This part of the play puts Norberg’s ideas into question deeply. He claims that capitalism has lowered poverty rates. As Washington’s Blog has said, “All capitalist systems have some inequality.” This is what Norberg refuses to recognize. Some poverty could have been eliminated. But does that means capitalism worked? Of course not. Such reductions were due to government intervention, which props up the economic system as it stays. One site that seems highly credible writes that absolutepoverty or “poverty at its worst…involv[ing]…hunger amounting to starvation, often combined with inadequate shelter or housing and clothing…has been common in more primitive societies, and is still common in many Third World countries in Africa, Asia and South America” while in “many of today’s richer societies…[the] poor…are a minority [who]…suffer [from] relative poverty…the inability to obtain social necessities available to the majority and is often intensified by social exclusion…Hence the answer to what is poverty is not simple, as poverty does come in different forms and extents, allowing different definitions of poverty, but it is always harmful to those concerned…Poverty can also be very harmful to society as a whole, insofar as it can maintain a divided conflict society where the poorer conflict with the richer and acceptance of poverty generally encourages social badness rather than goodness…Recently food prices have been rising worldwide, partly from new Biofuel policies, mostly helping to worsen global poverty…In many poorer countries, the current world recession is also causing family remittances from overseas workers or migrant workers to fall…The current recession has also badly affected the relative poor in richer countries.” Taking this into mind, one must look at the other claims. Norberg claims that capitalism has created “opportunities for individuals” worldwide. While this is true, he never specifies what he means by “individuals.” These people he speaks of are of the upper class of society, the wealthy elite. Yes some entrepreneur may get a business up and running, but they have NO freedom of choice, they cannot control their destiny because they live in system where there is production for profit, not based on what people need. The other claims made by Norberg include the ideas that living standards and life expectancy has risen along with the ending of inequality. Even if this partially true, people are not free from the iron grip of the capitalists (wealthy elite) and these standards are being chipped away as different forces push for global austerity against the remaining social safety net for those hurting across the world. The free market fundamentalists like Norberg think that such measures will diminish inequality and create more “development.” This is utterly ridiculous. If this is true, then why does the US have one of the highest rates of income inequality in world history according to Washington’s Blog! I am not sure what type of inequality he thinks is being “diminished” or how. There are numerous types of social inequality in the areas of race, income, gender, class, age, health, and caste. I do not believe that ALL of these inequalities are being diminished and if they are being diminished it is either the result of government intervention or the change of consciousness brought on by social movements. As a result, Norberg’s point that those countries that “liberalized their economies” have “shown impressive results” while others “are stuck in deep misery” is utterly ludicrous. Liberalization is code word for corporate domination, exploitation of an area, the neoliberal doctrine espoused by loved economic theorist (in some circles) and dictator-lover Milton Friedman. As Naomi Klein wrote in The Shock Doctrine, this doctrine was tied to the reactionary capitalist regime led by Pinochet in Chile and to create model “free market” economies leading some to falsely claim that “the goals of building free markets, and the need for such brutality [to implement them] are…entirely unrelated.” From this, I can conclude that world does NOT “need more capitalism” but instead we do need “globalisation if we want a better world, not less” but not that of the corporate kind, but that which promotes internationalism and a system which works for need, not for profit or alter-globalization.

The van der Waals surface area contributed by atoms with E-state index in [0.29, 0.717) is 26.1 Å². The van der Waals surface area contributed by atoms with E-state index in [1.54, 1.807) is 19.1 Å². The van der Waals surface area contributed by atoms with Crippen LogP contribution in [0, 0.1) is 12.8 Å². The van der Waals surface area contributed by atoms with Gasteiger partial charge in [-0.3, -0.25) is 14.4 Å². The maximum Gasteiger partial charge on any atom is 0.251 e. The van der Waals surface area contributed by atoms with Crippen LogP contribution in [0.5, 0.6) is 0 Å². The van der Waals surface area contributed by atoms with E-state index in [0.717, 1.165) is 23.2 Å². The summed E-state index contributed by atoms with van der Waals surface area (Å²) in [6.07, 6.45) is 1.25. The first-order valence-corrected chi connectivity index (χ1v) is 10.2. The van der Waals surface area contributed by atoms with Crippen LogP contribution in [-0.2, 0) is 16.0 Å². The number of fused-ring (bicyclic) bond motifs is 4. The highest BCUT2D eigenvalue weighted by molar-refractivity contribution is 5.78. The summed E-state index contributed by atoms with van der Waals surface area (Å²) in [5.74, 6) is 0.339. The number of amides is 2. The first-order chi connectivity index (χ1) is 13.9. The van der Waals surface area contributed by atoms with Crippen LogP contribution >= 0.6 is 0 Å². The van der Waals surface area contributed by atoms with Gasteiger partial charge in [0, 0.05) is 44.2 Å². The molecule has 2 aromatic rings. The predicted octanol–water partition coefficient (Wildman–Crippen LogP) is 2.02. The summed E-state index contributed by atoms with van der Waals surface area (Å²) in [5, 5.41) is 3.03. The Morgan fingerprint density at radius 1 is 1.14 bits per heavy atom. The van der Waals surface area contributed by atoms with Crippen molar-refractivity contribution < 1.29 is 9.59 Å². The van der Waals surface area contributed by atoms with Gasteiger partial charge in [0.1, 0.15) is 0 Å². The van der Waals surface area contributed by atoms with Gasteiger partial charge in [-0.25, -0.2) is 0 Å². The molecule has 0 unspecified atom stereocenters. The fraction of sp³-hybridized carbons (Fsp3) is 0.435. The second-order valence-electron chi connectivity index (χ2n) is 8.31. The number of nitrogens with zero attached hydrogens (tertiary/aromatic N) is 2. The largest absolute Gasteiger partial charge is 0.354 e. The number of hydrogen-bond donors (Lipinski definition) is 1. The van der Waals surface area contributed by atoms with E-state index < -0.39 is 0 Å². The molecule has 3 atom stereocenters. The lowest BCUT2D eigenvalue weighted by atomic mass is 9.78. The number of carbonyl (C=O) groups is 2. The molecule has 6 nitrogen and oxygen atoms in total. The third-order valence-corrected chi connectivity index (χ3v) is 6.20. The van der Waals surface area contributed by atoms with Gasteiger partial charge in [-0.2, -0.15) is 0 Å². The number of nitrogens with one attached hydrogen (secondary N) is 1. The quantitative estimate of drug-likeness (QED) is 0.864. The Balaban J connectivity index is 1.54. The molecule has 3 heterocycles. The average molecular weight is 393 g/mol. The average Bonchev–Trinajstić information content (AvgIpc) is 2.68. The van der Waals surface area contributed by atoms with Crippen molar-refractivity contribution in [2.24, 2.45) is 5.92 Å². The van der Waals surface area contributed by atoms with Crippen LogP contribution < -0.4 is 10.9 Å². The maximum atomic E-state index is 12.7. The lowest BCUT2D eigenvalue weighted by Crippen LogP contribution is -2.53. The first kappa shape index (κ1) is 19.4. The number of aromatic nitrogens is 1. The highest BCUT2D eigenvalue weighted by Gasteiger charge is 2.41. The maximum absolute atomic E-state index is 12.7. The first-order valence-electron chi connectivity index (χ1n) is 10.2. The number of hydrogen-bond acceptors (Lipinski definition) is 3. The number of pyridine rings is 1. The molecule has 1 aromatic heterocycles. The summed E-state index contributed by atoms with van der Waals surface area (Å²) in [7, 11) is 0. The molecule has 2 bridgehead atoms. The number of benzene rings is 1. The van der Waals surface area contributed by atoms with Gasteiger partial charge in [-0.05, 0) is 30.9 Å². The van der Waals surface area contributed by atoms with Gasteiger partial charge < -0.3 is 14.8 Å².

The next article is by George Reisman who is a professor of Economics at Pepperdine University’s Graziadio School of Business and Management. Sounds grandiose, does it not? Anyway, here’s part of what he said (when he wasn’t criticizing George Soros). Here’s the full quote: